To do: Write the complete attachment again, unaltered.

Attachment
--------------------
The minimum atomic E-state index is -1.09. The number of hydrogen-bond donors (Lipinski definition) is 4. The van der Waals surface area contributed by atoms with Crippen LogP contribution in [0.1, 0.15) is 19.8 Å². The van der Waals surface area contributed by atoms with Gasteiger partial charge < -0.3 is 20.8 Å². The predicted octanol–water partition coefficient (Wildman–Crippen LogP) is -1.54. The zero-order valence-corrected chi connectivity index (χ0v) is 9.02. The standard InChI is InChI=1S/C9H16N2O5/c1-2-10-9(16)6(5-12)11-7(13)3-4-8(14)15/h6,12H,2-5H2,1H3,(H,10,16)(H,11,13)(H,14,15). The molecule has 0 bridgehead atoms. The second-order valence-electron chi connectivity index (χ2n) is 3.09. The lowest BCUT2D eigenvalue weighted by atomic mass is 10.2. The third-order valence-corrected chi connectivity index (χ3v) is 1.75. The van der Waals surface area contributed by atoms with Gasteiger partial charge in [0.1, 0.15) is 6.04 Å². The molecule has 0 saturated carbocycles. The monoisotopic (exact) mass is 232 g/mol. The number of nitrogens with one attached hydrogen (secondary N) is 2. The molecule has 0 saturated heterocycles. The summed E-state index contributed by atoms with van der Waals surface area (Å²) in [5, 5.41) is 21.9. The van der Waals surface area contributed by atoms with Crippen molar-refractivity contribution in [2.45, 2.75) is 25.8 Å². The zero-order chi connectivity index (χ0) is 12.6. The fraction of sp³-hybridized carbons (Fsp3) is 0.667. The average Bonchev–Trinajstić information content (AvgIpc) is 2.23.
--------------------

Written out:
The minimum atomic E-state index is -1.09. The number of hydrogen-bond donors (Lipinski definition) is 4. The van der Waals surface area contributed by atoms with Crippen LogP contribution in [0.1, 0.15) is 19.8 Å². The van der Waals surface area contributed by atoms with Gasteiger partial charge < -0.3 is 20.8 Å². The predicted octanol–water partition coefficient (Wildman–Crippen LogP) is -1.54. The zero-order valence-corrected chi connectivity index (χ0v) is 9.02. The standard InChI is InChI=1S/C9H16N2O5/c1-2-10-9(16)6(5-12)11-7(13)3-4-8(14)15/h6,12H,2-5H2,1H3,(H,10,16)(H,11,13)(H,14,15). The molecule has 0 bridgehead atoms. The second-order valence-electron chi connectivity index (χ2n) is 3.09. The lowest BCUT2D eigenvalue weighted by atomic mass is 10.2. The third-order valence-corrected chi connectivity index (χ3v) is 1.75. The van der Waals surface area contributed by atoms with Gasteiger partial charge in [0.1, 0.15) is 6.04 Å². The molecule has 0 saturated carbocycles. The monoisotopic (exact) mass is 232 g/mol. The number of nitrogens with one attached hydrogen (secondary N) is 2. The molecule has 0 saturated heterocycles. The summed E-state index contributed by atoms with van der Waals surface area (Å²) in [5, 5.41) is 21.9. The van der Waals surface area contributed by atoms with Crippen molar-refractivity contribution in [2.45, 2.75) is 25.8 Å². The zero-order chi connectivity index (χ0) is 12.6. The fraction of sp³-hybridized carbons (Fsp3) is 0.667. The average Bonchev–Trinajstić information content (AvgIpc) is 2.23.